Dr. Michael Robinson, LC Communication Studies Professor~

Immortality is an interesting superpower.  But as a matter of practicality, how does one figure out that one is immortal?  Obviously, one figures it out by not dying.  But there are complicated rules to staying young throughout eternity.  The movie Highlander (1986) offers an interesting solution.  Someone else comes along and teaches you.  

For the unfamiliar, Highlander is one of the most wonderfully 1980s thing to come out of the 1980s.  In fact, it should be sealed in a time capsule as an exemplar of that most marvelous decade.  Directed by Russell Mulcahy and starring Christopher Lambert, Sean Connery and Clancy Brown, Highlander presents a race of immortals who have sparred throughout history in a contest to leave only one victor.  The movie bounces between contemporary NYC and 16th Century Scotland.  Oh, and there is a soundtrack by Queen.  See, it truly is the 1980s!

In the past, after suffering and surviving a mortal wound in battle with the Kurgan (Brown), Connor MacLeod (Lambert) is living with his love Heather when they are discovered by Ramirez (Connery).  In various training flashbacks, MacLeod learns from Ramirez that immortals can survive any wound save decapitation. Basically these immortals are going around bumping each other off and absorbing their power and knowledge through a process known as the Quickening.  This game is coming to a conclusion in 1980s NYC as MacLeod must once again face the Kurgan.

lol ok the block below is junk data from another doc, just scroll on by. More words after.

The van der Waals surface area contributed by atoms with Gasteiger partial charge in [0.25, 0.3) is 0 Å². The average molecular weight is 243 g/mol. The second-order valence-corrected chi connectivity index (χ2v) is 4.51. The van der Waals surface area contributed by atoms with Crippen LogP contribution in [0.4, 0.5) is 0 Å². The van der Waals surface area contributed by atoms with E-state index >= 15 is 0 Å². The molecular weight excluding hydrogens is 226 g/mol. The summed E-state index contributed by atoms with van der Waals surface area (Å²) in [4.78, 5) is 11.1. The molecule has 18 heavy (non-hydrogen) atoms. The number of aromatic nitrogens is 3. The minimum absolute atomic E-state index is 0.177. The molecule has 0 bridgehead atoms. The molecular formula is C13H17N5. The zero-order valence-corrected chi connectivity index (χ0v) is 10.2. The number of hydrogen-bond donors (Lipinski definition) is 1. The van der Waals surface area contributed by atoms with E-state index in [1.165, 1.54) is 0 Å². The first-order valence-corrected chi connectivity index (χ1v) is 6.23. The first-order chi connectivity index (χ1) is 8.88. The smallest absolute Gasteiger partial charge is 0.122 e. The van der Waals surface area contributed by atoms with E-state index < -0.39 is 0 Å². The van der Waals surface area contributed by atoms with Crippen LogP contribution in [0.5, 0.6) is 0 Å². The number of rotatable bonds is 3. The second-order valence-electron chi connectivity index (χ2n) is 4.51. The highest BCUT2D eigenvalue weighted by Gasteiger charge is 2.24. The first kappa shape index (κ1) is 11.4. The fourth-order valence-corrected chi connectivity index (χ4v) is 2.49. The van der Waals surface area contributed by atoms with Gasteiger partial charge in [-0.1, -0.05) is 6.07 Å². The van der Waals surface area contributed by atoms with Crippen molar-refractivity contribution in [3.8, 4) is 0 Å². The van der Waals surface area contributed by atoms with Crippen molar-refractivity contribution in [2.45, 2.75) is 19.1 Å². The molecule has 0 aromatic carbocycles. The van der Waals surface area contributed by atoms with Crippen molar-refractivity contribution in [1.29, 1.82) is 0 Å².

As a mentor figure, Ramirez is as roguish as one would expect Connery to be.  Yes, it is weird to cast a real-life Scotsman as an immortal Egyptian pretending to be a Spaniard.  But hey, it was the 1980s!  Through a kind of jovial tough love approach, Ramirez schooled MacLeod on the practicalities of his condition, the importance of melee skills and the difficulties of being an immortal in a mortal world.  Survival is tricky when superstitious people notice you’re not aging.  Romance is even harder.

Highlander does not explain everything though.  Like many 1980s movies, we get enough exposition to set up some very characters into flashy fight sequences.  One thing that Ramirez fails to explain is how immortals are at different ages.  MacLeod is explicitly stated to be a 20-year-old when he learns of his immortality.  Ramirez has some graying hair and a few signs of age.  

All of this begs the question—when does immortality set in?  Immortality is, by definition, a lack of aging.  One wonders how anyone born with true immortality develops past birth (or really, even develops in the womb).  Clearly immortality locks in at a certain age.  But when?  Some mutations, like superpowers in Marvel comics, manifest at puberty.  This is a perfect time for a profound biological change to slip in.  But if that’s the case, the immortals should have no age difference.  Or perhaps immortality is not immunity from aging but rather a significantly slower aging process via advanced regenerative mechanisms, à la Wolverine.

My wife had a clever suggestion:  Perhaps immortality locks in at the moment such a person should first die.  In MacLeod’s case, the fatal wound comes when he is a young man, so he will always be a young man.  Ramirez’s injury came later in life, so he will appear old.  I like this idea because it has some wonderfully weird implications.  Ancient mortality rates being what they were, there are probably some creepy immortal children skulking around out there.

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